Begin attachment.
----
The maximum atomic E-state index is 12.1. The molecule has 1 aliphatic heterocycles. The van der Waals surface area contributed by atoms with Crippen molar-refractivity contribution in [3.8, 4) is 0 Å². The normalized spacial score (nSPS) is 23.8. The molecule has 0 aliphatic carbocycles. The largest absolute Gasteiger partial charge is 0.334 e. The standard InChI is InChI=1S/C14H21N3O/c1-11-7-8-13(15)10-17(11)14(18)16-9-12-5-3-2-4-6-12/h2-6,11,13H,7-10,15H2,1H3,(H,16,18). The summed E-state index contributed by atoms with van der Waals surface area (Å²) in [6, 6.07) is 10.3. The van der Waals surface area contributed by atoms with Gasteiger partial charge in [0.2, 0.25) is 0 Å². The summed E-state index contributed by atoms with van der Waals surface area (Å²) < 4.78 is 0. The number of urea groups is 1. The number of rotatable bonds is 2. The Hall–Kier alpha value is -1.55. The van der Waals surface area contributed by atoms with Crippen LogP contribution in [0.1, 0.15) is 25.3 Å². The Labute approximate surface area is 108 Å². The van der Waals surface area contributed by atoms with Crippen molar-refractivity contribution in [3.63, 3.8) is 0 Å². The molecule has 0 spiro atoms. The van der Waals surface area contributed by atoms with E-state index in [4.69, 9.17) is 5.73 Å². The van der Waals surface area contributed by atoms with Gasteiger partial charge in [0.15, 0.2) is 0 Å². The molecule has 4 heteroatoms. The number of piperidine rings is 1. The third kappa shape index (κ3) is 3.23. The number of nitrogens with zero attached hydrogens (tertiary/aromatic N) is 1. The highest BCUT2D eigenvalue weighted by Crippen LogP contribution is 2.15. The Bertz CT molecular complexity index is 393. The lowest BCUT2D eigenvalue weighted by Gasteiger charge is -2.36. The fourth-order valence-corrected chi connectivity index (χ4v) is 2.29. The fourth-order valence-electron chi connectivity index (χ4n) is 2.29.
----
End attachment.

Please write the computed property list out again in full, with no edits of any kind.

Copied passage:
The maximum atomic E-state index is 12.1. The molecule has 1 aliphatic heterocycles. The van der Waals surface area contributed by atoms with Crippen molar-refractivity contribution in [3.8, 4) is 0 Å². The normalized spacial score (nSPS) is 23.8. The molecule has 0 aliphatic carbocycles. The largest absolute Gasteiger partial charge is 0.334 e. The standard InChI is InChI=1S/C14H21N3O/c1-11-7-8-13(15)10-17(11)14(18)16-9-12-5-3-2-4-6-12/h2-6,11,13H,7-10,15H2,1H3,(H,16,18). The summed E-state index contributed by atoms with van der Waals surface area (Å²) in [6, 6.07) is 10.3. The van der Waals surface area contributed by atoms with Gasteiger partial charge in [0.2, 0.25) is 0 Å². The summed E-state index contributed by atoms with van der Waals surface area (Å²) < 4.78 is 0. The number of urea groups is 1. The number of rotatable bonds is 2. The Hall–Kier alpha value is -1.55. The van der Waals surface area contributed by atoms with Crippen LogP contribution in [0.1, 0.15) is 25.3 Å². The Labute approximate surface area is 108 Å². The van der Waals surface area contributed by atoms with Crippen molar-refractivity contribution in [3.63, 3.8) is 0 Å². The molecule has 0 spiro atoms. The van der Waals surface area contributed by atoms with E-state index in [4.69, 9.17) is 5.73 Å². The van der Waals surface area contributed by atoms with Gasteiger partial charge in [0.15, 0.2) is 0 Å². The molecule has 4 heteroatoms. The number of piperidine rings is 1. The third kappa shape index (κ3) is 3.23. The number of nitrogens with zero attached hydrogens (tertiary/aromatic N) is 1. The highest BCUT2D eigenvalue weighted by Crippen LogP contribution is 2.15. The Bertz CT molecular complexity index is 393. The lowest BCUT2D eigenvalue weighted by Gasteiger charge is -2.36. The fourth-order valence-corrected chi connectivity index (χ4v) is 2.29. The fourth-order valence-electron chi connectivity index (χ4n) is 2.29.